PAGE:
Pepa represented the Philippines at the Women's International League for Peace in 1925. Here, she met Antonio Escoda, a good looking and capable reporter from the Philippine Press Bureau whom she married later. Their marriage was blessed with two children, Maria Teresa and Antonio, Jr. In the same year, Columbia University conferred on her a master's degree in social work.
Upon her return to the Philippines in 1926, she resumed her teaching duties as a lecturer in sociology at the University of the Philippines and at the University of Santo Tomas. She entered government service by working at the Tuberculosis Commission of the Bureau of Health. At the Bureau, she was the editor of the Health Messenger. She also served in the Textbook Board, the Board of Censors for Moving Pictures, and the Labor Board. In the Philippine Anti-Leprosy Society she served as its executive secretary. She was also with the Boy Scouts of the Philippines.
Mrs. Escoda was an active member of the suffrage movement in the Philippines. Being best prepared in the tremendous job of binding together the clubwomen of the Philippines she was elected secretary of the General Council of Women which was created to coordinate the activities of the women suffrage workers. As a suffragette, she believed that "The modern woman is no longer the wife that chugs; she now helps the husband The women's demand. for independence is motivated by their desire to help their husbands in governmental affairs which always required mans moderation and wisdom of women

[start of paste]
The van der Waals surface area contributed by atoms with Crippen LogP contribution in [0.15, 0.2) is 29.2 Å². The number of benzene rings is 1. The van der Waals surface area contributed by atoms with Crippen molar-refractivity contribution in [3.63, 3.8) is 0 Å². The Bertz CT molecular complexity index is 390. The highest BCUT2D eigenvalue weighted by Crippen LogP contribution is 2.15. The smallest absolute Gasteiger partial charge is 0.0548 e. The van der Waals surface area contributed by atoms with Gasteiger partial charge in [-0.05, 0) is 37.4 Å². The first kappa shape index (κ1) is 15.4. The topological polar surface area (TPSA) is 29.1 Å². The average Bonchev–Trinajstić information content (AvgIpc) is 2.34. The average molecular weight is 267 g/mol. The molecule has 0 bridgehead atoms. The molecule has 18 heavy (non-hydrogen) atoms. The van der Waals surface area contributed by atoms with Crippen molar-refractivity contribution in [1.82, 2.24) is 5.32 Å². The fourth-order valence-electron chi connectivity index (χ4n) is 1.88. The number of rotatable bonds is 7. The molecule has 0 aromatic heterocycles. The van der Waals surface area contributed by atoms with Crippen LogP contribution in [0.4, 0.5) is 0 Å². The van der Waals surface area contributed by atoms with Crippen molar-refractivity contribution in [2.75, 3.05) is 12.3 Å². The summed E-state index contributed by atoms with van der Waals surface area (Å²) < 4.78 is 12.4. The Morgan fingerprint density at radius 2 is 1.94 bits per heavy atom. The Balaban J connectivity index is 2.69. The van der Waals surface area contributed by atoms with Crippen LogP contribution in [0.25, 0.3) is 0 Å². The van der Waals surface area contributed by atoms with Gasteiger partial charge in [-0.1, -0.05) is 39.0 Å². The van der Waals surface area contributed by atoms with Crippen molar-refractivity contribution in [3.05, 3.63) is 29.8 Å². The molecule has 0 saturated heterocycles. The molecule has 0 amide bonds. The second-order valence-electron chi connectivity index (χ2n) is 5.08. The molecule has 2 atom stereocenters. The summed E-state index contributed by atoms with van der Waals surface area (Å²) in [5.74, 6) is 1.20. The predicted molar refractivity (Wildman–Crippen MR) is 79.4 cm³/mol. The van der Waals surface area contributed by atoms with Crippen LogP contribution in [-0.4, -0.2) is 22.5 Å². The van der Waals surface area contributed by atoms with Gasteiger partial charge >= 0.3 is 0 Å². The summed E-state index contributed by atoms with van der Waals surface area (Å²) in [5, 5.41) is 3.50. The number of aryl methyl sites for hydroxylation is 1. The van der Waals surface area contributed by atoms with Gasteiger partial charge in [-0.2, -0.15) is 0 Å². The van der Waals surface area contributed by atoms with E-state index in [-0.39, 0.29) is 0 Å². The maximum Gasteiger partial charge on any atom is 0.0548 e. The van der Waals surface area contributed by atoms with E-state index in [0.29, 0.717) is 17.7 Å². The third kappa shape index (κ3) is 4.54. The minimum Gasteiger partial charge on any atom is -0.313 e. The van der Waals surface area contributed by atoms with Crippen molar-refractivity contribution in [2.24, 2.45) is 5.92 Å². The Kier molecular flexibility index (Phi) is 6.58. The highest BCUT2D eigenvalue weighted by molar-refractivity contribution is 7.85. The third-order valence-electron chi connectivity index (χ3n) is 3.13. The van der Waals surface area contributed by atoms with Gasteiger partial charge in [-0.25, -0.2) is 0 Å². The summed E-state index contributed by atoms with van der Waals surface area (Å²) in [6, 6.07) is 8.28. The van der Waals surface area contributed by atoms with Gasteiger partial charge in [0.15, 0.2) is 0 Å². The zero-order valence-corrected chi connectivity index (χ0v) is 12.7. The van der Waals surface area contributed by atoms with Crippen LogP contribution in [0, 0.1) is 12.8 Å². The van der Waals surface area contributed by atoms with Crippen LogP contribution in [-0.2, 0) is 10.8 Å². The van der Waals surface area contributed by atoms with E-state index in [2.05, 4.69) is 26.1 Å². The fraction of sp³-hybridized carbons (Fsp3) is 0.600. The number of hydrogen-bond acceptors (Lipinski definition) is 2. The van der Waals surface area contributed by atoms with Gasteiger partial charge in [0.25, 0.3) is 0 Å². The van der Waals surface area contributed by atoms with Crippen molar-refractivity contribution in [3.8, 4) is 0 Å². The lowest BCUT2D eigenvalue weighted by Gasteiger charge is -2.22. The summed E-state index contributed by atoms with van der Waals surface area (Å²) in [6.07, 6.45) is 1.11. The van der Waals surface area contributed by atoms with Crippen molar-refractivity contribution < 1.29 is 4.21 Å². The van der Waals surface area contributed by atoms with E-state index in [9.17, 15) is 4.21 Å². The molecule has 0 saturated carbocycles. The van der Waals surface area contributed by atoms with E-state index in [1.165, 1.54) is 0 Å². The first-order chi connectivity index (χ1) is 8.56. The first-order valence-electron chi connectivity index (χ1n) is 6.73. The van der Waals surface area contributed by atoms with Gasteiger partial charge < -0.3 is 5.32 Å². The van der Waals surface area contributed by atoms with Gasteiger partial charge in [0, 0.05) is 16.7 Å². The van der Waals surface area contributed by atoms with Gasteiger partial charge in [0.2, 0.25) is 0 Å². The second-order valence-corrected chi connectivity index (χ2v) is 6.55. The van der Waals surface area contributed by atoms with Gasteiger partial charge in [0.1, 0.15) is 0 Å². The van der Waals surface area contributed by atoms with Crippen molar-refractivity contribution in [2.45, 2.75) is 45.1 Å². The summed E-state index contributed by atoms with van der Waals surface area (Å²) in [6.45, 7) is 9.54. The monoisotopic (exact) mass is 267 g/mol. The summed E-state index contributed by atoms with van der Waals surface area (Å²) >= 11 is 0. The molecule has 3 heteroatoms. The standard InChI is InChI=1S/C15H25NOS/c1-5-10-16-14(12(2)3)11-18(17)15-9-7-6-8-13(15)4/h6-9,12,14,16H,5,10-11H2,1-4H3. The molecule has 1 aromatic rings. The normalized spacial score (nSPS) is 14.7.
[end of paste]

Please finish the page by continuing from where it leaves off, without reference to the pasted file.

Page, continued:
All the labor and efforts of the organized women and the help of so many meu were crowned with su;aoass: on December 7, 1933 when Act 4112 was. approved granting the right to vote to Filipino women
Through the intiative of the Boy Scouts of the Philippines officials and the approval of Dr. Jose Fabella, then Commissioner of Health and Public Welfare, Mrs. Escoda was sent to the United States for girl scout training. On her return to the Philippines in 1937, she founded the Girl Scouts of the Philippines. Despite all the initial articles which Mrs. Escoda had to meet, her efforts were rewarded on 1940 when Pres. Manuel Quezon approved Commonwealth Act No. 542 creating the GSP as a national organization.
Mrs. Escoda was also a moving spirit behind the National Federation of Women's Clubs during its formative stage, She was the elected treasurer of the federation, and was later promoted to executive secretary, a position she held for nine consecutive years. In 1941 she succeeded Mrs. Pilar Hidalgo Lim as the federation's national president, a position she held until her death.